ALICE IN CHAINS Is Working On Follow-Up To 'The Devil Put Dinosaurs Here'

ALICE IN CHAINS Is Working On Follow-Up To 'The Devil Put Dinosaurs Here'

ALICE IN CHAINS bassist Mike Inez has revealed in a new interview with Framus & Warwick that the band has returned to the studio to begin work on the long-awaited follow-up to 2013's "The Devil Put Dinosaurs Here" album.

"Today I'm leaving this studio," where the interview took place, "and going to another studio, and I'm gonna make a bunch of racket," Inez said during the chat, which can be seen in four parts below.

"Yeah, we're hard at work," he continued. "We're always doing something — I mean, it's just what we do. We just play, and usually everything else will come together.

"We used to worry about the label, or the management and… The band has turned into a… It's a business, you know, and there's a lot going on [on the] business [end of it]. So when we go into these studios, this is kind of like our clubhouse, this is the place that we go, and we try not to make this business. This is fun, and we try to make our work environment fun for each other."

Inez added: "Being in the studio for twenty hours a day isn't fun, but it's a great job. But we try to make that our clubhouse and separate that from the business, kind of. So we're still in that… playing in the sandbox, kind of, for this new record anyways. We're still getting together in the same city, and plugging in in the same room.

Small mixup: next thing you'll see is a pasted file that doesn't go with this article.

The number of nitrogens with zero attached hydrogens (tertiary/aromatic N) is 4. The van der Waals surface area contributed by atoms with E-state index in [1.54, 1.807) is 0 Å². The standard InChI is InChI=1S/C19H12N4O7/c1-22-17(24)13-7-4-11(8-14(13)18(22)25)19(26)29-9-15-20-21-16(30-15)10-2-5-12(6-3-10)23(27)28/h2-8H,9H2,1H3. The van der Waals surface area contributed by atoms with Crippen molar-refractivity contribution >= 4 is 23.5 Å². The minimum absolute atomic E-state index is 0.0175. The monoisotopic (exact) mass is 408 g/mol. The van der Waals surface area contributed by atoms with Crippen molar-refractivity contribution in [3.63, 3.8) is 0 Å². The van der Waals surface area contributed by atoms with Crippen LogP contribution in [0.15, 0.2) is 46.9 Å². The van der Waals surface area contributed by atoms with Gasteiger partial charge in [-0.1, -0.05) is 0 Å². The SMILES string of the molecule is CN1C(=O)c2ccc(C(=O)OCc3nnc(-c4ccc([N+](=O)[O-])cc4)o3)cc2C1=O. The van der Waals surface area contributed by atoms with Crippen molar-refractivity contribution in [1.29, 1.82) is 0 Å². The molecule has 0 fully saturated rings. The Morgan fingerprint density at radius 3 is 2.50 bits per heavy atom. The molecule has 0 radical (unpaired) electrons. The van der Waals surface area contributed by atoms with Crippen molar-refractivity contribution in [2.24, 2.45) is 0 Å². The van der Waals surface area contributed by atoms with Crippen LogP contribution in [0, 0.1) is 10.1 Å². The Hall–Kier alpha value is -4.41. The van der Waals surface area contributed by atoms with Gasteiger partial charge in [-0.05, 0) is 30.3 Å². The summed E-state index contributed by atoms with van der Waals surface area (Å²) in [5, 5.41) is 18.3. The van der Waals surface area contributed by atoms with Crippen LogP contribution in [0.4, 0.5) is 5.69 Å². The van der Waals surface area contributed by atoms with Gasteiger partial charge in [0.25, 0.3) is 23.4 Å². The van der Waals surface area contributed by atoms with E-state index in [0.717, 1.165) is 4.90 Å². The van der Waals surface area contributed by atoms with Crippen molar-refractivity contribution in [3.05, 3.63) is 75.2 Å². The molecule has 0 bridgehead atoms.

"Today is actually our first day, and I'm already late, 'cause I'm here talking to you [laughs], so it shows you how professional we still are."

Inez also talked about how ALICE IN CHAINS' recording process has changed over the years, particularly as recording budgets have been slashed and many state-of-the-art commercial recording studios have closed down.

"There's been albums, say, like 'Jar Of Flies', where we were in between tours," he said. "So we wrote and recorded and mixed and mastered that album in ten days. We showed up, [and] I think Jerry [Cantrell, guitar] had one song — a song called 'Don't Follow', which was one of the later songs on the record. But we had nothing — we just showed up: 'Here's our time period.'"

"I kind of miss those days," he continued. "We don't do records like that anymore. I wish more people did records like that.

"There's no budgets to go experiment like that in studios. Usually in a place like this, we have already worked our song, we know what we're gonna play. [There might be] a couple tweaks here and there and stuff, or grooves and tones. But, for the most part, we know what we're doing when we walk into these places. We try not to waste too much money when we walk into these special cathedrals that are going away. All these places are going away. It's hard to see your favorite dinosaurs dying in a tar pit. [Laughs]"

"The Devil Put Dinosaurs Here" was the band's second disc with singer William Duvall, who joined in 2006 following the death of Layne Staley.

"The Devil Put Dinosaurs Here" sold 62,000 copies in its first week of release.


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